gal-dem caught up with the 19-year-old Brazilian artist, Giovana Rodrigues. There is something otherworldly, yet very real about her work; Gio explores themes of black feminism, female empowerment and social issues through her vibrant, pastel-coloured designs.

pizza girl

Where does the inspiration behind your work lie?

My inspiration comes from my experience, everything that goes on around me, especially of people. I like very much to get references on instagram, on pinterest, in songs, movies, books, groups that often deal with social issues and that I participate [in], and other artists. I love Brazilian artists who work a lot with women empowerment, with feminism.

grl pwr-2

Your artwork manages to be political while satirical, would you say all of your work is a reflection on your thoughts and feelings or more observations of the world around you, or both?

I like to get involved with social issues, and my focus was always the black feminism and racism. We (black women) have a huge lack of [representation], and I wanted to work with something on top of it. And I already drew a long time ago but I felt insecure, so after militancy and empowerment I decided I needed to do that; that’s when I started working on top of [representation], and unwittingly ended up depositing social criticism that annoyed me, but always subtly and comically. So, it comes from within, but has a huge job of empathy, I use what I feel, and what other women feel, and try to reflect that in the drawings.

Jaloo

How long have you been creating this beautiful work for, and when did it begin, was there a particular moment in time, or is this something you have been doing for a while?

[I’ve been] drawing for a long time, since childhood, I just [didn’t] know what target. I had desire to work with political themes, but didn’t know how. After getting involved in groups that promote debates and, when I noticed the drawings already carried a political charge, I felt that I had to show the black woman, the woman outside the default. So I decided to show them. [For] a few months, I’ve posted random drawings, but they were always about cute girls that we’re used to seeing, nothing new or anything that would make [a] difference, and that makes me very discouraged, so I lost the fear and started posting [on] Instagram and Facebook.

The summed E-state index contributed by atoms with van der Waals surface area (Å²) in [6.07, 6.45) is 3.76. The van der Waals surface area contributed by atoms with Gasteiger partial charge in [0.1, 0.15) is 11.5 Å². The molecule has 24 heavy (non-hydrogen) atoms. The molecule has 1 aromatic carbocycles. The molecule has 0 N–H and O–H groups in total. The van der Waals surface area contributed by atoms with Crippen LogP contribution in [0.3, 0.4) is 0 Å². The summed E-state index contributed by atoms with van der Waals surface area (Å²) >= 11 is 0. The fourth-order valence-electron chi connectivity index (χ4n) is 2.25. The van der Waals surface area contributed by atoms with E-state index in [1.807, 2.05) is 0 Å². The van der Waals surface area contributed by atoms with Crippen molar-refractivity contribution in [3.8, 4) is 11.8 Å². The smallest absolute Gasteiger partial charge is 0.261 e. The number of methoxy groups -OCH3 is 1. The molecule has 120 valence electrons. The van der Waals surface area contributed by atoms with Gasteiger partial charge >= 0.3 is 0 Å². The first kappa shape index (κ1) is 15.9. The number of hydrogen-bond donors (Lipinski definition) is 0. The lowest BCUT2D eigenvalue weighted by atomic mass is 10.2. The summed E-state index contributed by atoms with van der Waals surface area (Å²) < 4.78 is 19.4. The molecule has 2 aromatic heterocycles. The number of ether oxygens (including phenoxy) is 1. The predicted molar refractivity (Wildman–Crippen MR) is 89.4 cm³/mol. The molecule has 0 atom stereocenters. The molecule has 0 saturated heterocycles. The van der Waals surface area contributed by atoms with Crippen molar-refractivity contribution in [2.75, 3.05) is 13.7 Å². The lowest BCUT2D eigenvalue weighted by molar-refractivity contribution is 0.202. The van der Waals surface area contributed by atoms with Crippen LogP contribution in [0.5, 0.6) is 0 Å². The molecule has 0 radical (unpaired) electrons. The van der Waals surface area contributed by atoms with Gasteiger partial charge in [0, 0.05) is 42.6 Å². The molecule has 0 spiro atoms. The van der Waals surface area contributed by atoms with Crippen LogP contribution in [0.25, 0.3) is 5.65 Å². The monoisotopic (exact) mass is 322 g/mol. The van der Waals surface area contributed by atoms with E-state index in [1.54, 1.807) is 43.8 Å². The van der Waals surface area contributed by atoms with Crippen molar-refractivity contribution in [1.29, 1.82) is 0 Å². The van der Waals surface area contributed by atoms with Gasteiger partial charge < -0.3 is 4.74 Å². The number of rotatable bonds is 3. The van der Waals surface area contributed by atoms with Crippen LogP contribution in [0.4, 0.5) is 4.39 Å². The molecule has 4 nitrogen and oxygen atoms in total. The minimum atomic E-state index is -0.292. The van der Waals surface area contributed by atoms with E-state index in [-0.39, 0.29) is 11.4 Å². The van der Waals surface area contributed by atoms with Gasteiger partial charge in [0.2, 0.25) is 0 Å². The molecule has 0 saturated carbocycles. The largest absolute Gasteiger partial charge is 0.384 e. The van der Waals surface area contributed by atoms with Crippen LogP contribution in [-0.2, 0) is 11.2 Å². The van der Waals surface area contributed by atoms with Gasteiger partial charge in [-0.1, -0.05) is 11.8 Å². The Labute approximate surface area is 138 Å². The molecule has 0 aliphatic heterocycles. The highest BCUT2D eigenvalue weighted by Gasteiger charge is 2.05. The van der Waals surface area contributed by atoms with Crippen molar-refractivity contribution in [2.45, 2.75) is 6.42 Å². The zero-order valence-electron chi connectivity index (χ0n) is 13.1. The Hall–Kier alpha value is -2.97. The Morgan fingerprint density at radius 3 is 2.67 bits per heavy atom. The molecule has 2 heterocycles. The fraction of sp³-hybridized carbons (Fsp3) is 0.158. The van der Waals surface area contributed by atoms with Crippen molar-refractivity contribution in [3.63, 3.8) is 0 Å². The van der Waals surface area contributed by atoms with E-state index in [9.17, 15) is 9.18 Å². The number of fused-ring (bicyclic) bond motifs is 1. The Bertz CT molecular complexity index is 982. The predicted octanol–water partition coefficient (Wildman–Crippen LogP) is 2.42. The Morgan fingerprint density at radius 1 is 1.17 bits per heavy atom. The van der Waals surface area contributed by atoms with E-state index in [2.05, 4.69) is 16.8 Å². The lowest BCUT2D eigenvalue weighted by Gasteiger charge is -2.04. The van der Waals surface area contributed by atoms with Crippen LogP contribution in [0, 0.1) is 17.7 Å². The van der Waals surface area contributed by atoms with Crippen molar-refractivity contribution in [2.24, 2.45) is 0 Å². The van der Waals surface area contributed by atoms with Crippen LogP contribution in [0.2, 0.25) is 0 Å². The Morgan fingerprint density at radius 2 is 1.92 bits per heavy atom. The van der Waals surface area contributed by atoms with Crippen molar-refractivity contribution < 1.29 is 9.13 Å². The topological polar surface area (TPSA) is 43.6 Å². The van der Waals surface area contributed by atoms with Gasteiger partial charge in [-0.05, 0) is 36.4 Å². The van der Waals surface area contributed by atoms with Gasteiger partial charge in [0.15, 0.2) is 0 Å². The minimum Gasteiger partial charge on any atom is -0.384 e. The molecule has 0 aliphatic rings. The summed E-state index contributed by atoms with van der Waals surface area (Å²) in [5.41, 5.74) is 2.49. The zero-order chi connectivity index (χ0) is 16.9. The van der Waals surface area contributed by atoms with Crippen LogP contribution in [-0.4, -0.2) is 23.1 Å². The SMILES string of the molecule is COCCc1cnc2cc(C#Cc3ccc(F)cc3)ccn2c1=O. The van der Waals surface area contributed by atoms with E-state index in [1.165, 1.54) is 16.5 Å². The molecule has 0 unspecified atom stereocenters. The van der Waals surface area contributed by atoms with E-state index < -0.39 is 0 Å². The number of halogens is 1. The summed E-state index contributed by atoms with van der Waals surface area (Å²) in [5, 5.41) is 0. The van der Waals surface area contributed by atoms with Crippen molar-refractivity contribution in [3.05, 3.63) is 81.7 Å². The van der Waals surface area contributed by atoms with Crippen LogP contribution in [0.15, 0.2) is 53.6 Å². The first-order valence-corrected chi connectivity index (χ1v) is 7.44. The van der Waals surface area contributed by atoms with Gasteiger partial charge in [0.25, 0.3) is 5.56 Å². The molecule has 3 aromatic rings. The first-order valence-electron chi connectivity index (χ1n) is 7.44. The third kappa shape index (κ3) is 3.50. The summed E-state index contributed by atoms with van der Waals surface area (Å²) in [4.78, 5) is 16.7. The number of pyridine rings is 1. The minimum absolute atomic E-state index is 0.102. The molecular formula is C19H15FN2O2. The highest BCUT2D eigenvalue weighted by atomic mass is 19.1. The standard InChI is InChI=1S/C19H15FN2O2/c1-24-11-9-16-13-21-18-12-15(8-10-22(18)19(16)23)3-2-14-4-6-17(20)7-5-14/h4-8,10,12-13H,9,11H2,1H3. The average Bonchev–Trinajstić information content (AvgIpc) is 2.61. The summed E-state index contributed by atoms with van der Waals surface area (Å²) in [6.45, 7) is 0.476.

free wifi

Is drawing something which you do full-time, or do you have other commitments to juggle, and if so how do you manage it?

Now that I finished [at the] faculty of graphic design and I quit my old job, I do full time. However, [I don’t] always post frequently, have a [break] of two or three days [for] drawing because they are many ideas. Sometimes I get [many] without knowing how to work with all of them at once, and I have to stop and get organised before I waste time.

disco voador no white

What are your hopes/aspirations for the future? Where do you see your art going – are you concerned about it at all?

For now I’m letting it flow. I don’t know what to expect, but I’m very happy to have my work recognised, if only [by] a few people. I plan to apply everything [to] clothing and articles for decoration, but I want to do something bigger. My focus has always been to bring representation and empowerment for black women, especially, and I intend to work better with other social issues that bother me, [such] as the violence the LGBT+ community is suffering, the question of genre, aesthetic standard, etc. Where this will take me I don’t know; I care about doing important social work, recognise that it’s not as big as need be to mobilise many people, but it’s just the beginning. I am very grateful for the space that you gave me.

Gio’s work can be found on InstagramFacebook and Tumblr.